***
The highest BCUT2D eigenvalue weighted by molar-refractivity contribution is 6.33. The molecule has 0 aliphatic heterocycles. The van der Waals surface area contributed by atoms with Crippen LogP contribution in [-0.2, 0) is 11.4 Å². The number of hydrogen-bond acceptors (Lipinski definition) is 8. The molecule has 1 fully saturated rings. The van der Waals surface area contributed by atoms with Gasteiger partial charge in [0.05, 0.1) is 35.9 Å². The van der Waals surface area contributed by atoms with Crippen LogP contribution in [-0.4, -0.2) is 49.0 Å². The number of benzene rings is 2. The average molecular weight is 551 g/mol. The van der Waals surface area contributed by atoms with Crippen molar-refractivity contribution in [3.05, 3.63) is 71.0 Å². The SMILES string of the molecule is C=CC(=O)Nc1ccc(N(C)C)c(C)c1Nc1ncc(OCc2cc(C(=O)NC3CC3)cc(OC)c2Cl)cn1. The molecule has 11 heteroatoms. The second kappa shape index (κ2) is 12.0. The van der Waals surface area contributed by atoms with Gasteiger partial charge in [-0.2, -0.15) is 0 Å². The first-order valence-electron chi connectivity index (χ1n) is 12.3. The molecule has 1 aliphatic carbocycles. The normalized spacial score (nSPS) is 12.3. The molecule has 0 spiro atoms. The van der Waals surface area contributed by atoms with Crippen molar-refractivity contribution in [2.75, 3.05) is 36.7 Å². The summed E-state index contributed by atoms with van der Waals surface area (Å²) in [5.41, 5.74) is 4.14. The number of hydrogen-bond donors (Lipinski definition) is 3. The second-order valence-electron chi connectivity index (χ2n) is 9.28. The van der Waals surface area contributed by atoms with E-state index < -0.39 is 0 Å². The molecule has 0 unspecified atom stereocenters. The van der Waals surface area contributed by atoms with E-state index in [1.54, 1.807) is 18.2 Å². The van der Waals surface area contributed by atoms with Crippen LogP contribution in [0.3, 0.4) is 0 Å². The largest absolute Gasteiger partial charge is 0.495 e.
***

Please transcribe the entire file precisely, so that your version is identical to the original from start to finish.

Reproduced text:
The highest BCUT2D eigenvalue weighted by molar-refractivity contribution is 6.33. The molecule has 0 aliphatic heterocycles. The van der Waals surface area contributed by atoms with Crippen LogP contribution in [-0.2, 0) is 11.4 Å². The number of hydrogen-bond acceptors (Lipinski definition) is 8. The molecule has 1 fully saturated rings. The van der Waals surface area contributed by atoms with Gasteiger partial charge in [0.05, 0.1) is 35.9 Å². The van der Waals surface area contributed by atoms with Crippen LogP contribution in [-0.4, -0.2) is 49.0 Å². The number of benzene rings is 2. The average molecular weight is 551 g/mol. The van der Waals surface area contributed by atoms with Crippen molar-refractivity contribution in [3.05, 3.63) is 71.0 Å². The SMILES string of the molecule is C=CC(=O)Nc1ccc(N(C)C)c(C)c1Nc1ncc(OCc2cc(C(=O)NC3CC3)cc(OC)c2Cl)cn1. The molecule has 11 heteroatoms. The second kappa shape index (κ2) is 12.0. The van der Waals surface area contributed by atoms with Gasteiger partial charge in [-0.2, -0.15) is 0 Å². The first-order valence-electron chi connectivity index (χ1n) is 12.3. The molecule has 1 aliphatic carbocycles. The normalized spacial score (nSPS) is 12.3. The molecule has 0 spiro atoms. The van der Waals surface area contributed by atoms with Crippen molar-refractivity contribution in [2.75, 3.05) is 36.7 Å². The summed E-state index contributed by atoms with van der Waals surface area (Å²) in [5.41, 5.74) is 4.14. The number of hydrogen-bond donors (Lipinski definition) is 3. The second-order valence-electron chi connectivity index (χ2n) is 9.28. The van der Waals surface area contributed by atoms with E-state index < -0.39 is 0 Å². The molecule has 0 unspecified atom stereocenters. The van der Waals surface area contributed by atoms with E-state index in [1.54, 1.807) is 18.2 Å². The van der Waals surface area contributed by atoms with Crippen LogP contribution in [0.3, 0.4) is 0 Å². The largest absolute Gasteiger partial charge is 0.495 e.